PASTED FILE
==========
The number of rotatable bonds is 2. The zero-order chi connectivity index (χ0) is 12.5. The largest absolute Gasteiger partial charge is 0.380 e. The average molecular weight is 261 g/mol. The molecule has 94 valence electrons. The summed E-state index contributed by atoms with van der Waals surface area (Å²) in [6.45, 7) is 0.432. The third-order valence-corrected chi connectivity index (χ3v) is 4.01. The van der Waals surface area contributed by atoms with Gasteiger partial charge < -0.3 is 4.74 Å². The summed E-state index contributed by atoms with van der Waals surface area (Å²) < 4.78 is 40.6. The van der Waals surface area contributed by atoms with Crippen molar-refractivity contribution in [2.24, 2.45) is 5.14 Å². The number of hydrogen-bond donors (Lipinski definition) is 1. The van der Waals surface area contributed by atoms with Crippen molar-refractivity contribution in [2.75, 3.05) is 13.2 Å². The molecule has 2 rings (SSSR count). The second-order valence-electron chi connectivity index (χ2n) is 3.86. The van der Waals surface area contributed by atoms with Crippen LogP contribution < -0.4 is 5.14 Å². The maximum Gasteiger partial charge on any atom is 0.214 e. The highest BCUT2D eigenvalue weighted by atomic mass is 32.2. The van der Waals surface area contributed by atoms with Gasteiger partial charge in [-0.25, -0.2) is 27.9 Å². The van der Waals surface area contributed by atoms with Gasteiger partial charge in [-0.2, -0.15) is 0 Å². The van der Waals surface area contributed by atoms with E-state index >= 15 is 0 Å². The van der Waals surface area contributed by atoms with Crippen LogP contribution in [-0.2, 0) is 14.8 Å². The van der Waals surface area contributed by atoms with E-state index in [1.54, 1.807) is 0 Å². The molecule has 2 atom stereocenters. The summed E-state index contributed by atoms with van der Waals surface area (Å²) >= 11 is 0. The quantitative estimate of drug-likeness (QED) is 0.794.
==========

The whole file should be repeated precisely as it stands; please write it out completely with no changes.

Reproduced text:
The number of rotatable bonds is 2. The zero-order chi connectivity index (χ0) is 12.5. The largest absolute Gasteiger partial charge is 0.380 e. The average molecular weight is 261 g/mol. The molecule has 94 valence electrons. The summed E-state index contributed by atoms with van der Waals surface area (Å²) in [6.45, 7) is 0.432. The third-order valence-corrected chi connectivity index (χ3v) is 4.01. The van der Waals surface area contributed by atoms with Gasteiger partial charge < -0.3 is 4.74 Å². The summed E-state index contributed by atoms with van der Waals surface area (Å²) < 4.78 is 40.6. The van der Waals surface area contributed by atoms with Crippen molar-refractivity contribution in [2.24, 2.45) is 5.14 Å². The number of hydrogen-bond donors (Lipinski definition) is 1. The van der Waals surface area contributed by atoms with Crippen molar-refractivity contribution in [2.75, 3.05) is 13.2 Å². The molecule has 2 rings (SSSR count). The second-order valence-electron chi connectivity index (χ2n) is 3.86. The van der Waals surface area contributed by atoms with Crippen LogP contribution < -0.4 is 5.14 Å². The maximum Gasteiger partial charge on any atom is 0.214 e. The highest BCUT2D eigenvalue weighted by atomic mass is 32.2. The van der Waals surface area contributed by atoms with Gasteiger partial charge in [-0.25, -0.2) is 27.9 Å². The van der Waals surface area contributed by atoms with Gasteiger partial charge in [-0.2, -0.15) is 0 Å². The van der Waals surface area contributed by atoms with E-state index >= 15 is 0 Å². The van der Waals surface area contributed by atoms with Crippen LogP contribution in [-0.2, 0) is 14.8 Å². The van der Waals surface area contributed by atoms with E-state index in [1.54, 1.807) is 0 Å². The molecule has 2 atom stereocenters. The summed E-state index contributed by atoms with van der Waals surface area (Å²) >= 11 is 0. The quantitative estimate of drug-likeness (QED) is 0.794.